The thing about Quentin Tarantino is that really, he’s not writing these stories for Jews or Black People, he’s writing them for the ancestors of the oppressors. Our culture has come to the realization that our institutions are based on a history of violence against all kinds of people, such as Jews, people of African descent, Hispanics, Asians, women, homosexuals, First Nations, forgive me if I miss anybody here. As a straight white cisgendered male, this brings up questions of my own identity. This is not to belittle the discrimination of others, quite the opposite in fact. We simply don’t know how to process being “the bad guy.” Some of us ignore it completely, and some of us make Django Unchained. Neither of these is a healthy way to come to terms with this, and I think the best thing is just to move on. We should acknowledge what happened in the past, and we should get over it. Again turning to Django as Nat Turner, we have the archetype of the unruly black man fighting against the tyranny of the White Man, in service of the White Man’s guilt at being the White Man. There is a bit of displacement with Stephen, the Uncle Tom house servant, but Stephen’s status as part of the White Establishment connects him thematically to the White Establishment. To take this to its most troubling conclusion, we have Stephen so we don’t have to see Django kill the powerful white man. Sure we see him kill a lot of white guys, but when it comes to the man we are lead to believe is the most evil man in the South, the dead is done by his white partner.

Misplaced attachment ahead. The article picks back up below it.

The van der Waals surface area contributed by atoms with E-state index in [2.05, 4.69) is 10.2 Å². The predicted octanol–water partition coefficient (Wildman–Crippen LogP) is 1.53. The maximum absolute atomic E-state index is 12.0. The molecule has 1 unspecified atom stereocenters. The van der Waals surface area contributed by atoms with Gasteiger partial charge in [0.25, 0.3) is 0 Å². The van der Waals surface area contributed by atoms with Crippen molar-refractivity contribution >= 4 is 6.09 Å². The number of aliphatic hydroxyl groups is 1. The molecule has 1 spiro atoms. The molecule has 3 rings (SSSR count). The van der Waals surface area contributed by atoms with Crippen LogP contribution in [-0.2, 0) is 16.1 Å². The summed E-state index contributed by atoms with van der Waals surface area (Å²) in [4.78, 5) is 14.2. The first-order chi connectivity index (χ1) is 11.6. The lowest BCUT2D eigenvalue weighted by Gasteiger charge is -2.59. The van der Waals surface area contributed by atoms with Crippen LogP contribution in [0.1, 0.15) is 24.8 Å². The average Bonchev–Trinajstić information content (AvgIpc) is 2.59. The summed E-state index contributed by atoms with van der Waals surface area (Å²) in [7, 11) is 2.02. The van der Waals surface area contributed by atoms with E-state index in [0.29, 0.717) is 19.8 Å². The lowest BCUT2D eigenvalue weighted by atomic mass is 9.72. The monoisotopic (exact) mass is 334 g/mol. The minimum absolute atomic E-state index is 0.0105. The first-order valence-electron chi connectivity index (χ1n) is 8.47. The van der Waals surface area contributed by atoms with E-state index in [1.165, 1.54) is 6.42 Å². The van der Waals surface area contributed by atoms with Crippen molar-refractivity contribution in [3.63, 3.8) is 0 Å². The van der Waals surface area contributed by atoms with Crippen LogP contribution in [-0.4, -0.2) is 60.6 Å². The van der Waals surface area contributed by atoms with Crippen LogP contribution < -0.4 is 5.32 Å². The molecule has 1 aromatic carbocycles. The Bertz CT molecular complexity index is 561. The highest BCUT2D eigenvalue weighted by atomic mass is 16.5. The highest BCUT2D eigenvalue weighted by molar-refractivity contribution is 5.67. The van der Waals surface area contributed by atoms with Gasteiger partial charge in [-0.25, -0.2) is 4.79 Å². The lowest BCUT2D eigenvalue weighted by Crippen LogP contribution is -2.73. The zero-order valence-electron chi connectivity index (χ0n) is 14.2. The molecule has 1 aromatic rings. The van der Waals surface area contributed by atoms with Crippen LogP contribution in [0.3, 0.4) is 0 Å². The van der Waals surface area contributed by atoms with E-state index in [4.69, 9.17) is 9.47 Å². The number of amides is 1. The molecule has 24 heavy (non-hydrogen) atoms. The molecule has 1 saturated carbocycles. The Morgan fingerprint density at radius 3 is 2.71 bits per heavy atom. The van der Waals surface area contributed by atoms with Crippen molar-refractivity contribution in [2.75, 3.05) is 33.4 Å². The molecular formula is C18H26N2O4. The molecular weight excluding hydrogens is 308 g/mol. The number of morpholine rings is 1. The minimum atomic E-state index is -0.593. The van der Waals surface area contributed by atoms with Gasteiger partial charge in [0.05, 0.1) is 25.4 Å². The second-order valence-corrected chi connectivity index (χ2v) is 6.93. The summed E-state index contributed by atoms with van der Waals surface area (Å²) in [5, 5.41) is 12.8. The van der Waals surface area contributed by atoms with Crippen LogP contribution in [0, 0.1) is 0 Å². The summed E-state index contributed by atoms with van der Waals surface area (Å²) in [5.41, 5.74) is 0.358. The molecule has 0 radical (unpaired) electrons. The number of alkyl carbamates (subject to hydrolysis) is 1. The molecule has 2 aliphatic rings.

If you’re expecting a look into America’s dark heart, this is probably not the best movie, it’s too one-dimensional for that. Quentin Tarantino is, at the end of the day, an exploitation film-maker who has somehow managed to get into the big leagues, and has somehow gotten the idea that he’s got something deep to say about the human condition. In the end, Django comes off as highly problematic, but again, I was expecting it to be. If Quentin Tarantino wanted to bring up issues of race, he has only done so in as much as we can all agree that Quentin Tarantino is not cut out to be bringing up the question of race.